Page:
During the Tokugawa period [1603-1868], the majority of Japanese citizens ended their lives without having any kind of contact with foreigners for about 200 years since the mid-17th century, because of the seclusion policy adopted by the Tokugawa shogunate government. Even to travel within the country, travelers were required to carry a travel document. In Edo, which was the largest city at that time, residential areas were divided by social class. Nevertheless, even in these times, people’s interests, aspirations, and fears of unknown areas and, the people who lived there continued to grow, and were well represented in the early modern maps and books on geography.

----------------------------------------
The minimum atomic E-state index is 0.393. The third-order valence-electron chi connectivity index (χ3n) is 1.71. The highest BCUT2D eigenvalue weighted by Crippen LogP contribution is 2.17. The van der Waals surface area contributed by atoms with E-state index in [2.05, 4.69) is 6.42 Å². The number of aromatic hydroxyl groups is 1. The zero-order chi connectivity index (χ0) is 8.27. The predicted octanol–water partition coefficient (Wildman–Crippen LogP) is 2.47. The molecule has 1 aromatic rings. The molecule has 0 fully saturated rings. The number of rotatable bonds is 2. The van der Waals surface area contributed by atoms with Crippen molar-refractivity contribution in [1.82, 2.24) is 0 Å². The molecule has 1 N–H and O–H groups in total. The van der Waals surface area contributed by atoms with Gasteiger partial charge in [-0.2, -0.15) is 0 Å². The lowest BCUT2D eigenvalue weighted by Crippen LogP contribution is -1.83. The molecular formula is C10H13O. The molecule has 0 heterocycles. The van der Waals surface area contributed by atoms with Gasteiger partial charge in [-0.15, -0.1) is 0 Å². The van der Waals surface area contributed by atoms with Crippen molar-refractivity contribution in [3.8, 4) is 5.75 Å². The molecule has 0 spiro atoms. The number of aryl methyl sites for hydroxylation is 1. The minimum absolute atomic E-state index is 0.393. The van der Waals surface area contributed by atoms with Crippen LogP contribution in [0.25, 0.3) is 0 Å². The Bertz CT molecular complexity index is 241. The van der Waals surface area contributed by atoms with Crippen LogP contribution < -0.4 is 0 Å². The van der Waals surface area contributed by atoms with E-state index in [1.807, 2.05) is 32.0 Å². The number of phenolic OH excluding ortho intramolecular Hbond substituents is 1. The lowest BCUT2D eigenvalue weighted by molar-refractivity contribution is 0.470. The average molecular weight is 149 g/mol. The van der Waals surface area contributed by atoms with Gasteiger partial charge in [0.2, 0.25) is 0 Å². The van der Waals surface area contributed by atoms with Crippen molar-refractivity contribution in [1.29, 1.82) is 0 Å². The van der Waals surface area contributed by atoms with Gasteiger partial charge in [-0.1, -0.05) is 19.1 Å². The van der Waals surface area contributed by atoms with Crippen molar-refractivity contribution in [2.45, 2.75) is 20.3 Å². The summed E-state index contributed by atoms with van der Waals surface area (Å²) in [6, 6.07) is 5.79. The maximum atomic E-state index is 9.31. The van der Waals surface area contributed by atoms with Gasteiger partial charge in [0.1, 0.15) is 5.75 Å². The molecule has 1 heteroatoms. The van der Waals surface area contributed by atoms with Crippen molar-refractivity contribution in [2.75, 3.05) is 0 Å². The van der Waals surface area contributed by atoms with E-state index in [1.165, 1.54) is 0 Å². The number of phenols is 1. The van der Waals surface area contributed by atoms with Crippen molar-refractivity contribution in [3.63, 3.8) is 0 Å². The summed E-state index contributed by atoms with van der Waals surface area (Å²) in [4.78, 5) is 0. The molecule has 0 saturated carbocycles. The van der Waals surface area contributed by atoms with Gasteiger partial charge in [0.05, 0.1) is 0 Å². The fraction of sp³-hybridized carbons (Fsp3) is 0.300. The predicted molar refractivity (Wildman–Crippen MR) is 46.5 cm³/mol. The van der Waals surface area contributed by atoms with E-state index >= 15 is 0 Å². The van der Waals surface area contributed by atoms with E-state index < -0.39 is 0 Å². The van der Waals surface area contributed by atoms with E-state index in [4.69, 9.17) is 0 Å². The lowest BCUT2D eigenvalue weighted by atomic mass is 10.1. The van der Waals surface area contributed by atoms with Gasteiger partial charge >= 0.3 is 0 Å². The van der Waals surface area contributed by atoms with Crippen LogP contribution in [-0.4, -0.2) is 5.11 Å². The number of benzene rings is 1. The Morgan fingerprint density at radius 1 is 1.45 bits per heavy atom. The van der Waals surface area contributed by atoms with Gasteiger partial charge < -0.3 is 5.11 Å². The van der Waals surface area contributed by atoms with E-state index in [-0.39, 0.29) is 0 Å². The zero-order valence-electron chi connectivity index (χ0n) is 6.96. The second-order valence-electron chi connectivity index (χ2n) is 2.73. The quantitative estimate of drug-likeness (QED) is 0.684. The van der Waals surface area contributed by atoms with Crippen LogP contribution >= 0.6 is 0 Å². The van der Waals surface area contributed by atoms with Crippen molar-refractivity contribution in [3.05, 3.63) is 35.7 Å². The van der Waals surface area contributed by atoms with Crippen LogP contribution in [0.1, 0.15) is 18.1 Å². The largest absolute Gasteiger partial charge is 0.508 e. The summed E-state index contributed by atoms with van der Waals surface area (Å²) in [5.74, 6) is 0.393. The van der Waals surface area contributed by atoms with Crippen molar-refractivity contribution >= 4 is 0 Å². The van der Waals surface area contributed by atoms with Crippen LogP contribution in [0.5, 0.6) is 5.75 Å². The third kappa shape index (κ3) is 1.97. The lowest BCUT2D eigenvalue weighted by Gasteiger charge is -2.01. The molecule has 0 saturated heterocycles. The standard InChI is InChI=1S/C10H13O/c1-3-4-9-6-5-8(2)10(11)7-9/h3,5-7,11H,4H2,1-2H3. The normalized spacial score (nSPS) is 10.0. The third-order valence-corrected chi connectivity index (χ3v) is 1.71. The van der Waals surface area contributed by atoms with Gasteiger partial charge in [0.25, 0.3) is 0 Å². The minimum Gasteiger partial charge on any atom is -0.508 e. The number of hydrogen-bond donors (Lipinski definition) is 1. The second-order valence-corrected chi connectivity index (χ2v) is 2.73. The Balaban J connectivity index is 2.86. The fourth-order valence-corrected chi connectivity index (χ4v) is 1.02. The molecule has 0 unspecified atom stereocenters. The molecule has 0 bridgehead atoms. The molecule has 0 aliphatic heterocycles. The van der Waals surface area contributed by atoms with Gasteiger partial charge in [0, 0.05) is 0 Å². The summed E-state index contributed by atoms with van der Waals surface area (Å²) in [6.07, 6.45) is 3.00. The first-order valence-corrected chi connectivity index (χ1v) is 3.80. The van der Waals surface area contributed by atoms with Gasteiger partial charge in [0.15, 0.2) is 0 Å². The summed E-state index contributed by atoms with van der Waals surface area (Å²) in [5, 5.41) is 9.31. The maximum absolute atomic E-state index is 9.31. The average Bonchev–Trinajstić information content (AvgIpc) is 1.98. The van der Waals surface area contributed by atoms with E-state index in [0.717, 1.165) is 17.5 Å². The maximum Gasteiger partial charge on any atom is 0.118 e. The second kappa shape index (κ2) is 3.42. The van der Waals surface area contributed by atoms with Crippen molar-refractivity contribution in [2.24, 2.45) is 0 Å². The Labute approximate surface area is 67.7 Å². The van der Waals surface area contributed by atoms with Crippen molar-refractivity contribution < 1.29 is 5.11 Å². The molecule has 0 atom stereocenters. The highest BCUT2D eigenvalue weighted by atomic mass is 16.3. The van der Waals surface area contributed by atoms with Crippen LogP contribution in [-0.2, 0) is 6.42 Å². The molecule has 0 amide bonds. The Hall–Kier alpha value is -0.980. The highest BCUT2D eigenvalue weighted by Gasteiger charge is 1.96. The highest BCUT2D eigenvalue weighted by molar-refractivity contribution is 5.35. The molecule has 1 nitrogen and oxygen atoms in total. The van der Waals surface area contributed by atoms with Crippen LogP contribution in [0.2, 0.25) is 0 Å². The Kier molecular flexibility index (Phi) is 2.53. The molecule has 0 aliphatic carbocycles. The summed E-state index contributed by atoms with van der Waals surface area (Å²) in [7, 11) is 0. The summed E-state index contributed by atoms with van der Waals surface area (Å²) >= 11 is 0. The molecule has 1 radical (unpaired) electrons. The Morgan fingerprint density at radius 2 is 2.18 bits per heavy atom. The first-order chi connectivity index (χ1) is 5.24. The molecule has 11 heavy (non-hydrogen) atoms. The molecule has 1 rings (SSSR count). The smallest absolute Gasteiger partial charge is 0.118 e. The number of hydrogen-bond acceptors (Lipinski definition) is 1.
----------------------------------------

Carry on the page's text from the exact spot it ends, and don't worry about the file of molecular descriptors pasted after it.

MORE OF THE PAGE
As you walk through, consider yourself to be embarking on a journey through the world of Edo, Japan with these very special maps and geography books as your guide.
The exhibit will run from Thursday, May 1 – Thursday, June 5, 2014.
Guided tours led by the exhibit curator, Ms. Saeko Suzuki, are scheduled as following:
Tours in English:
May 6 & 7, 12:30pm
May 10, 1:15 pm
May 13 & 14, 12:30pm
May 17, 1:15 pm
May 20 & 21, 12:30 pm
Tours in Japanese:
May 10, 2:00 pm
May 17, 2:00pm
Sponsored by the UW East Asia Library and Atsuhiko & Ina Goodwin Tateuchi Foundation. For more information contact firstname.lastname@example.org.